Boehner’s leadership PAC spokesman Cory Fritz told The Hill that the Speaker is committed to winning back the Senate, as well as holding on to the House. 

“Strengthening our conservative House majority is the Speaker’s top priority, but he also recognizes what Republican control of the Senate would mean advancing measures to cut spending, repeal ObamaCare and help remove barriers to private-sector job creation. We’re happy to do what we can to help Leader McConnell and his team at the [National Republican Senatorial Committee],” Fritz said.

Democratic leaders are also upping the ante, giving more than they did last cycle, though not matching the Boehner/McConnell donations. 

According to the most recent filings, Senate Majority Leader Harry ReidHarry ReidGOP frustrated by slow pace of Trump staffing This week: Congress awaits Comey testimony Will Republicans grow a spine and restore democracy? MORE’s (D-Nev.) leadership PAC, the Searchlight Fund, has donated $42,500 to eight House candidates, including Rep. Howard Berman (D-Calif.), who is in a tough primary against Rep. Brad Sherman (D-Calif.). 

House Minority Leader Nancy Pelosi’s (D-Calif.) leadership PAC, PAC to the Future, has doled out to Senate hopefuls, including Democratic Reps. Joe DonnellyJoe DonnellySanders, Democrats introduce minimum wage bill Updated fuel regulations would modernize options at gas pumps Mnuchin mum as Dems press for answers on tax reform, Dodd-Frank MORE (Ind.) and Mazie HironoMazie HironoDem senator to undergo treatment for kidney cancer Dem lawmaker to Sessions: 'You are a racist and a liar' March for Science rallies draw huge crowds around US MORE (Hawaii).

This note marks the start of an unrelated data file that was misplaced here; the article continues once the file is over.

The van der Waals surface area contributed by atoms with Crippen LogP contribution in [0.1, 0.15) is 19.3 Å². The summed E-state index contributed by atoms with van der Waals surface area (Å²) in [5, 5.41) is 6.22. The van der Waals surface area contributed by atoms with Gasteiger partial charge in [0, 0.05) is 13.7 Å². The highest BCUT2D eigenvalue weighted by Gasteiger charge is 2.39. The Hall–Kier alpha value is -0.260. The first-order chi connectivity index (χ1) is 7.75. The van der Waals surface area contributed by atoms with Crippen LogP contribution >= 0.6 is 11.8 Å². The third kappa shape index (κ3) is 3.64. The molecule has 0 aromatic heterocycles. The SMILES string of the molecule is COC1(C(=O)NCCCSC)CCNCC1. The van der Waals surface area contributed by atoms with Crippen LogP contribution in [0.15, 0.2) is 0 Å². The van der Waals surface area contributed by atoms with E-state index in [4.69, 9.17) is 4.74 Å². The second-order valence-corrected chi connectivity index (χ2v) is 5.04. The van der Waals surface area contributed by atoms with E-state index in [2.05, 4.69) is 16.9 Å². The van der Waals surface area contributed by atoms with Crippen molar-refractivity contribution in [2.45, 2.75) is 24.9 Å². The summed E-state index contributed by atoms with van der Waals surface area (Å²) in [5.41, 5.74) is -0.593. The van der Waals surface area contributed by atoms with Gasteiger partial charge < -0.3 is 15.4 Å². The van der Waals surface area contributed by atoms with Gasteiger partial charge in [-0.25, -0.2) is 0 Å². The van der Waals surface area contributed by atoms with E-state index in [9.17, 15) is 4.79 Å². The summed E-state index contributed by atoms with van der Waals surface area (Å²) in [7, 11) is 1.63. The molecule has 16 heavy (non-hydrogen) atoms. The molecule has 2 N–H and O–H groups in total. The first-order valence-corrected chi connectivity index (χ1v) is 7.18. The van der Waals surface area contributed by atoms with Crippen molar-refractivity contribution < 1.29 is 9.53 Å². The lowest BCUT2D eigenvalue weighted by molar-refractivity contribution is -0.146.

A number of House GOP members in tough races did not receive contributions from McConnell, including Reps. Allen West (Fla.), Judy Biggert (Ill.), Joe Heck (Nev.) and Ann Marie Buerkle (N.Y.), among others. It was unclear if they were on the list that Boehner gave to his Senate counterpart. 

Likewise, Boehner did not contribute to GOP candidates in competitive races in Missouri, New Mexico or Wisconsin. There are multiple Republican candidates vying in each of the primaries in those states.

McConnell’s list to Boehner did not include GOP candidates in competitive races in Missouri, New Mexico or Wisconsin. There are multiple Republican candidates vying in each of the primaries in those states. 

Republicans note there is a lot of time to donate to other candidates, pointing out that there are 245 days until the election.

Boehner donations to Senate GOP members/candidates

Ex-Sen. George Allen (Va.)

Rep. Rick Berg (N.D.)

Sen. Scott Brown (Mass.)

Sen. Orrin Hatch (Utah)

Sen. Dean Heller (Nev.)

Ex-Rep. Pete Hoekstra (Mich.)

Ex-Gov. Linda Lingle (Hawaii)

Sen. Dick Lugar (Ind.) 

Josh Mandel (Ohio)

Rep. Denny Rehberg (Mont.)

Sen. Olympia Snowe (Maine) (will not seek reelection)

McConnell donations to House GOP members/candidates

Andy BarrAndy BarrThe Hill's Whip List: 36 GOP no votes on ObamaCare repeal plan A guide to the committees: House How we can boost the economy through foreign direct investment MORE (Ky.)

Rep. Charlie Bass (N.H.)

Rep. Dan BenishekDan BenishekRepublican groups launch final ad blitz in key House battlegrounds Tea Party class reassesses record Michigan Republican to retire MORE (Mich.)

Rep. Brian Bilbray (Calif.)

Rep. Francisco “Quico” Canseco (Texas)

Rep. Mike Coffman (Colo.) 

Rep. Paul GosarPaul GosarHouse GOP not sold on Ryan’s tax reform plan Bipartisan push grows for new war authorization The Hill's Whip List: 19 GOP no votes on new ObamaCare replacement bill MORE (Ariz.) 

Rep. Leonard Lance (N.J.)

Rep. Tom Latham (Iowa)

Rep. Dan Lungren (Calif.)

Rep. Bobby Schilling (Ill.)